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The First Practical Book on Making Castile Soap at Home!

Castile Soapmaking
The Smart and Simple Guide to Making
Lovely Castile Soap from Olive Oil
Quickly, Safely, and Reliably

By Anne L. Watson

General Info
Contents
Sample Text

For centuries, the name Castile has been associated with the highest quality in soap. But Castile—made from olive oil, traditionally in factories—has proven hard to translate to craft soapmaking. It has earned a reputation as difficult to make, slow to cure, and lacking in rich lather.

Until now.

Anne L. Watson, author of Smart Soapmaking, continues her soapmaking revolution with the first practical book on making Castile soap at home. With the secrets revealed in this advanced guide, you’ll be making lovely, quick-curing, lather-rich Castile with no trouble at all.


Anne L. Watson is the author of the wildly popular and widely acclaimed beginners book Smart Soapmaking and its companions, Milk Soapmaking and Smart Lotionmaking. She has made soap professionally under the company name Soap Tree, and before her retirement was a historic preservation architecture consultant. Anne’s other published books include Baking with Cookie Molds and several novels. Anne, her husband, Aaron, and their cat, Skeeter, live in Friday Harbor, Washington.


Shepard Publications
Ebook ~ 2015
Paperback ~ 2016

Amazon | Amazon CA | Amazon UK | Amazon AU
Barnes & Noble | IndieBound | Book Depository


Book cover: Castile Soapmaking


Contents

GETTING STARTED
(Facts and Myths About Castile)

THE KEYS TO CASTILE
(Moving It from Factory to Kitchen)

WHAT DO I PUT INTO IT?
(The Ingredients of Castile)

WHAT DO I USE TO MAKE IT?
(Gathering the Equipment You Need)

Recipe: Anne’s Classic Castile

STEP-BY-STEP CASTILE SOAPMAKING
(From Prep to Cleanup and Beyond)

MORE RECIPES!
(Different Castile Soaps You Can Try)

Recipe: Milk Castile
Recipe: Herbal Castile
Recipe: Oatmeal Castile
Recipe: Cleansing Castile
Recipe: Gardener’s Lemon Poppy Seed Castile
Recipe: Castor Castile
Recipe: Coconut Castor Castile
Recipe: Tropical Castile

WHY? WHY? WHY?
(Frequently Asked Questions)

WHERE TO FIND MORE


Sample Text

Castile soap is a soap made from olive oil, sometimes with other plant fats mixed in. It takes its name from the Castile region of Spain, where it was made. But similar soap has been linked to other places where olive oil was plentiful, such as Crete, Nablus, Damascus, Aleppo, and Marseille.

There are romantic stories about the soap’s origins—stories involving queens, crusaders, and the Silk Road—but little or no reliable information. Plant oil soaps, though, were probably developed in the Middle East in medieval times to meet religious objections to the use of animal fats. Castile soap itself is thought to have been inspired by Aleppo soap from Syria, but it omitted that soap’s laurel berry oil, which was not easily available in Spain.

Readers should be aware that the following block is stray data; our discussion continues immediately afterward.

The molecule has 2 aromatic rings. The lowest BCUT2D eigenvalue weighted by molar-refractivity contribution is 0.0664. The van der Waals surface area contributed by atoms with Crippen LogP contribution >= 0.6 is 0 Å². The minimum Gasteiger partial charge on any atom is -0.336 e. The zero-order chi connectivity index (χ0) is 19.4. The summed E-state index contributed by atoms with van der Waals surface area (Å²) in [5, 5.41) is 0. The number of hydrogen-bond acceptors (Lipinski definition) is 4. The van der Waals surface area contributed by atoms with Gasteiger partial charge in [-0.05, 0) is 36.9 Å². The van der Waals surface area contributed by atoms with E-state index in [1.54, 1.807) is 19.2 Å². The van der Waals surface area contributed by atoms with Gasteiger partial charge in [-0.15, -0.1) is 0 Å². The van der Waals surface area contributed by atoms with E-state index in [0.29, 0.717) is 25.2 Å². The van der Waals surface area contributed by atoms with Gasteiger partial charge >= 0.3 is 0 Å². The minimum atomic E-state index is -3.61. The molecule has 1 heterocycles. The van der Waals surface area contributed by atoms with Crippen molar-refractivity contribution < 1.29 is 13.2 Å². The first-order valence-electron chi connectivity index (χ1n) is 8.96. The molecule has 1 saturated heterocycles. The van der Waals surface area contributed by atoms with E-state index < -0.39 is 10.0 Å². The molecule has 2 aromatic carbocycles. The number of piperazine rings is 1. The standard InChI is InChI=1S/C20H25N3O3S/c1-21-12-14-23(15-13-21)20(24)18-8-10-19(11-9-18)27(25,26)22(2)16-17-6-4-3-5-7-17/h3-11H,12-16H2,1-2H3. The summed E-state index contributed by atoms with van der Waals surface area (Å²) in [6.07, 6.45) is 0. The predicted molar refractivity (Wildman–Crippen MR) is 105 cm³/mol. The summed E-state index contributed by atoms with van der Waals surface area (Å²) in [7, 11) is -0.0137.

Unlike Marseille soap from France, Castile soap has never been legally regulated for content. But it was originally a solid soap made exclusively from olive oil. Hot processing was the only soapmaking method in earlier times—in fact, soapmakers were called “soap boilers,” and their patron saint, St. Florian, was shared with firefighters.

Going by histories and old pictures, soaps like Castile were produced in factories, using unsophisticated equipment and apparently no safety precautions at all. There seems to be no record of Castile soap being made at home. Compared with cottage soap, which was made with reclaimed kitchen grease, Castile was definitely a luxury item.

Castile soap is regarded by many as the pinnacle of the soapmaker’s craft. It’s also believed to be difficult to make, and especially difficult to make well by a small-scale soapmaker.

It’s thought to need lengthy mixing. And to need lengthy aging, with some sources recommending a year or more. And to have poor lather, or even slimy lather.

These are all myths, based on the trouble that craft soapmakers have had in adapting what was originally a factory process. But making quality Castile soap on a small scale is not only possible, it’s even not so difficult. It’s just different.

So, now, let’s explore the differences and see how to make perfect Castile soap—traditional or with variations—with little trouble at all.

Anne’s Soap and Lotion Books

Book cover: Smart SoapmakingBook cover: Milk SoapmakingBook cover: Smart LotionmakingBook cover: Castile SoapmakingBook cover: Cool Soapmaking


For more soapmaking, visit
Anne’s Soapmaking and Lotionmaking Page at
www.annelwatson.com/soapmaking